Our minds are like the proverbial cork tossed on stormy seas. Global networks torment us with instant news about every natural disaster, political upheaval and affront to justice happening in corners of the world our grandparents never even heard of. Our attention is fragmented between 100 channels and a million websites. And then there is social media, where we are driven to “compare and despair”: more friends than you, more likes than you, more accomplished children than you …
I grew up in what I considered from an early age to be a house filled with chaos. By the time I turned 10, my father had lost his business, my mother had to join the workforce, and I was enlisted to care for two brothers and a sister. Since each member in my family had a strong personality, home life could be quite intense.
Calmness is a relatively recent experience for me, since discovering mindfulness meditation a few years ago. But my gradually increasing ability to quiet my chattering mind is slowly but surely changing my life for the better. It is also helping to equip me to work on social justice.
#GivingTuesday Coming on Nov. 29
#GivingTuesday is held annually on the Tuesday after Thanksgiving (in the U.S.) and the shopping events Black Friday and Cyber Monday. This year it will be on November 29.
The aim is to kick off the holiday giving-
We hope that you will join TMI’s #GivingTuesday initiative, Taking the Challenge. Your donation of $36 or more to Taking the Challenge will help underwrite the costs for The Jewish Spirituality Challenge next March, including the creation of Mussar materials that will offer practical answers to the Challenge questions.
Please visit our special #GivingTuesday landing page on November 29 and show your support by making a generous donation.
The Jewish Spirituality Challenge: What Do You Need?
Have you been asking questions such as:
What qualities or goals would you like to bring into your spiritual life?
Can you see a role for the Jewish community in helping you develop those qualities or reach those goals? If so, what might that look like?
If so, then please join us for an International Study Day on Sunday, March 19, 2017, at 2 p.m. (Eastern). Hundreds of people from around the world will probe The Jewish Spirituality Challenge: What Do You Need? in va’adim and in virtual meetings.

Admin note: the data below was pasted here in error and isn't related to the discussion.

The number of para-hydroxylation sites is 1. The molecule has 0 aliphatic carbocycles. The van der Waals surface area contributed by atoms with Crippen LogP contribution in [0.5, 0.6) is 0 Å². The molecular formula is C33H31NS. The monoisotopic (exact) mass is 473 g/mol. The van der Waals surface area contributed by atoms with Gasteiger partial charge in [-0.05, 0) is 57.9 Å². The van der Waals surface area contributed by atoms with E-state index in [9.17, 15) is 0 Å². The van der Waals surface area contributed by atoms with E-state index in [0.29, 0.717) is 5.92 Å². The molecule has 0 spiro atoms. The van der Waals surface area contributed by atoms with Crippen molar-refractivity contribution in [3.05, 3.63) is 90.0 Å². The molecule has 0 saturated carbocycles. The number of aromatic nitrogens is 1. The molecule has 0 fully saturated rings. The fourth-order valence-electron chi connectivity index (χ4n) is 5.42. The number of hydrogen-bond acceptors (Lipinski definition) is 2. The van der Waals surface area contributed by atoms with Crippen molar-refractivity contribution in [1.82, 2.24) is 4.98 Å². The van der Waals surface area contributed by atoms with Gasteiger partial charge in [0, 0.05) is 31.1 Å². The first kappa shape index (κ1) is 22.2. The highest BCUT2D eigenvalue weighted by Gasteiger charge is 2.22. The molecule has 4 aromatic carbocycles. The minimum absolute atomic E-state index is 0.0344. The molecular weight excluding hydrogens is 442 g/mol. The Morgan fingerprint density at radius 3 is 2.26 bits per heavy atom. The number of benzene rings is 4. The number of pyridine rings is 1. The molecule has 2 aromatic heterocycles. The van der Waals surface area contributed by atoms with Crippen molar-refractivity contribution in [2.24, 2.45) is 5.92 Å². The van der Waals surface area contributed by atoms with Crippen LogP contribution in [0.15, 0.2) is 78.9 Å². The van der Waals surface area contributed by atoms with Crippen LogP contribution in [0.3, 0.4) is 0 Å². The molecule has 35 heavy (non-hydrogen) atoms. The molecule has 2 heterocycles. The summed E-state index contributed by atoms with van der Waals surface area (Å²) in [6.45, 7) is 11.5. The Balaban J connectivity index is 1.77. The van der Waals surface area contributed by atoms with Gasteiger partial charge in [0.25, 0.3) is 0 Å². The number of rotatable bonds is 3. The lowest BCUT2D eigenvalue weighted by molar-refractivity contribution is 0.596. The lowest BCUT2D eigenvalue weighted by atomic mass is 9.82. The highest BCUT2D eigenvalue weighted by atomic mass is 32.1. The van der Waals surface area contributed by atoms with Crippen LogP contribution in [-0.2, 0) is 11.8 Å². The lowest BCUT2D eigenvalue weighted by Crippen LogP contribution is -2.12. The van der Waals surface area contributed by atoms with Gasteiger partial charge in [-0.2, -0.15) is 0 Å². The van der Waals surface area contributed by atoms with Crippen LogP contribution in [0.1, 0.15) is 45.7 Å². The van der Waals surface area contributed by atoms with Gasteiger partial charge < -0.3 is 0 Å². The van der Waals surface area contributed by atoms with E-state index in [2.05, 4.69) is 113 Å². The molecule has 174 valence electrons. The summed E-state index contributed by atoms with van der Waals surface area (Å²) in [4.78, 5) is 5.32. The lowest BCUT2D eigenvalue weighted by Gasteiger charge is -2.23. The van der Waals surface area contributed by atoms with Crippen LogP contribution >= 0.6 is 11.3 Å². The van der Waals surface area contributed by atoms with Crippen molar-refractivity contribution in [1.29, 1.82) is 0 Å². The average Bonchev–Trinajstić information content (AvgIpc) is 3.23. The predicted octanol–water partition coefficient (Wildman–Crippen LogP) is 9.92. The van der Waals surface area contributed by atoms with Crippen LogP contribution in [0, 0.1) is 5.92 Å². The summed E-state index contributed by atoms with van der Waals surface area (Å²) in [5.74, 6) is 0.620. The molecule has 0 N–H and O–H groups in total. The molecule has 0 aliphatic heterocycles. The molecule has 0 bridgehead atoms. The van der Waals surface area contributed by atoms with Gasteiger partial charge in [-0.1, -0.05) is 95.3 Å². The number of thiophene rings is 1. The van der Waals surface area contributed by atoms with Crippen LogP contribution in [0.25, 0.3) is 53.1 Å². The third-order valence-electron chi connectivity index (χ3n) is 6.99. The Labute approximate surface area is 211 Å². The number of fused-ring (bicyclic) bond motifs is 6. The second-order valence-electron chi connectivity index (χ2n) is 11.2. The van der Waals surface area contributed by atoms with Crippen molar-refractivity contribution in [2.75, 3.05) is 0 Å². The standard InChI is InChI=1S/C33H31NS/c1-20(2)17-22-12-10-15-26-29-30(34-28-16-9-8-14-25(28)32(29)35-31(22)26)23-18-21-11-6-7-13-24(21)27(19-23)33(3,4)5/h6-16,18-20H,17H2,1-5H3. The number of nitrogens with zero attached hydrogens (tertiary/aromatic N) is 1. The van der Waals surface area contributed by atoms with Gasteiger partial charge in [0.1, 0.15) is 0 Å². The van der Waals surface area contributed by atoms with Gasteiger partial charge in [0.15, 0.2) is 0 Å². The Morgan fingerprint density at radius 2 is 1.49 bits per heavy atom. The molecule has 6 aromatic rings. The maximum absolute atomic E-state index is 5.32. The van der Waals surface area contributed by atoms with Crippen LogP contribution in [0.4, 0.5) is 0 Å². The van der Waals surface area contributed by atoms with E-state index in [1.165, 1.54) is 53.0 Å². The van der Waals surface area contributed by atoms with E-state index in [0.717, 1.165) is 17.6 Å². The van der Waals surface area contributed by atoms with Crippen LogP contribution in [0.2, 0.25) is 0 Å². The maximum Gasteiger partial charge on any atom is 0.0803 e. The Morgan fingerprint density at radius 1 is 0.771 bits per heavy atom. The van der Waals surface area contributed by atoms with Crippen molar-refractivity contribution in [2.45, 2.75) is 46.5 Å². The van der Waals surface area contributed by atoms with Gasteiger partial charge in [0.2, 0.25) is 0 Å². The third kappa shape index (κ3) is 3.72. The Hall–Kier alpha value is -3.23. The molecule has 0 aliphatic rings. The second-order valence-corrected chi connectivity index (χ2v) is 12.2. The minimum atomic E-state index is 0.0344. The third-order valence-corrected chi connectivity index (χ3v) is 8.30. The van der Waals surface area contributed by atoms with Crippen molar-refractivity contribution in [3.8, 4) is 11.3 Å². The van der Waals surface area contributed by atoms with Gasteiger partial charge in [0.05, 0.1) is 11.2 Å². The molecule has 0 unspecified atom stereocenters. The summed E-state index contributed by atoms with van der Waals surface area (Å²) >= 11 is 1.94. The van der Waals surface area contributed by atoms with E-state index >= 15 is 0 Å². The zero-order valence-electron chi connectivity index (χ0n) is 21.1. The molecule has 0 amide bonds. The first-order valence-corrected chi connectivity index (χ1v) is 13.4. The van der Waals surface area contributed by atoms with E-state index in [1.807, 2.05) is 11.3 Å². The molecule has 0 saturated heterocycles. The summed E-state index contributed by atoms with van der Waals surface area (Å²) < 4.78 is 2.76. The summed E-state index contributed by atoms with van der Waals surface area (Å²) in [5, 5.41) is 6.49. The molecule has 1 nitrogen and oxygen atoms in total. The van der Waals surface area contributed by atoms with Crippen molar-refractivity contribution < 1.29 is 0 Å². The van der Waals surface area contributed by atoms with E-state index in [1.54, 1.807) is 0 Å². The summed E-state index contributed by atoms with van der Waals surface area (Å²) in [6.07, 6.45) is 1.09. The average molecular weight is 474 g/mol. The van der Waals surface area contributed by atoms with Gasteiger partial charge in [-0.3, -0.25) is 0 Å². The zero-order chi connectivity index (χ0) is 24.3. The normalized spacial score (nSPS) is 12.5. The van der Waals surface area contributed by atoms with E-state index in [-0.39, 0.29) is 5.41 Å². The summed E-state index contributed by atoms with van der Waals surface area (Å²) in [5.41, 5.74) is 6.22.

The kickoff will be a live inspirational message from Alan Morinis, followed by Mussar text study in local groups, lively discussion about the Challenge, reporting back to the international audience and the unveiling of TMI’s response to the top challenges.
It will be a morning/afternoon/evening of fellowship, study and excitement.
Save the date!
NEW MUSSAR BOOK: TMI faculty member David Jaffe’s new book, Changing the World from the Inside Out, employs tools from Mussar tradition to teach self-development as a way to accomplish sustainable change. “This wise book is essential reading for anyone who recognizes that the world’s problems demand spiritual solutions, because it is we who must change before we can expect to change the world,” Alan Morinis writes. “Rabbi Jaffe draws on deep and time-tested Jewish wisdom to guide us to become more effective activists by bringing our highest truth to bear on public issues. He shows us how to tap the wellsprings of motivation, channel emotions, and align our behavior with our highest values to make us more effective in serving the public good.”
SAVE THE DATE: The 2017 Practice Retreat will be held from May 21 to 24, 2017.
ISRAEL TRIP: Join The Mussar Institute for 10 days in Israel through the lens of Mussar. The tour, led by Alan Morinis and Avi Fertig, will take place from February 19 to March 1, 2017. For more information or to register, click here.
“MY OWN HAPPINESS”: TMI faculty member Chaim Safren offers a short Mussar lesson on avoiding the brainwashing that tells us what things can make us happy. Check out this recent talk on his weekly video blog.
The Practice Corner
When you become aware that your mind is perturbed, check whether the concern is for you or for someone else. If for yourself, seek to calm the waves of your mind by repeating aloud the phrase, “Rise above the good or the bad. Rise above the good or the bad. Rise above the good or the bad.”
Do this for as long as it takes for your mind to settle into calmness. Then bring into focus the one who really needs your help.
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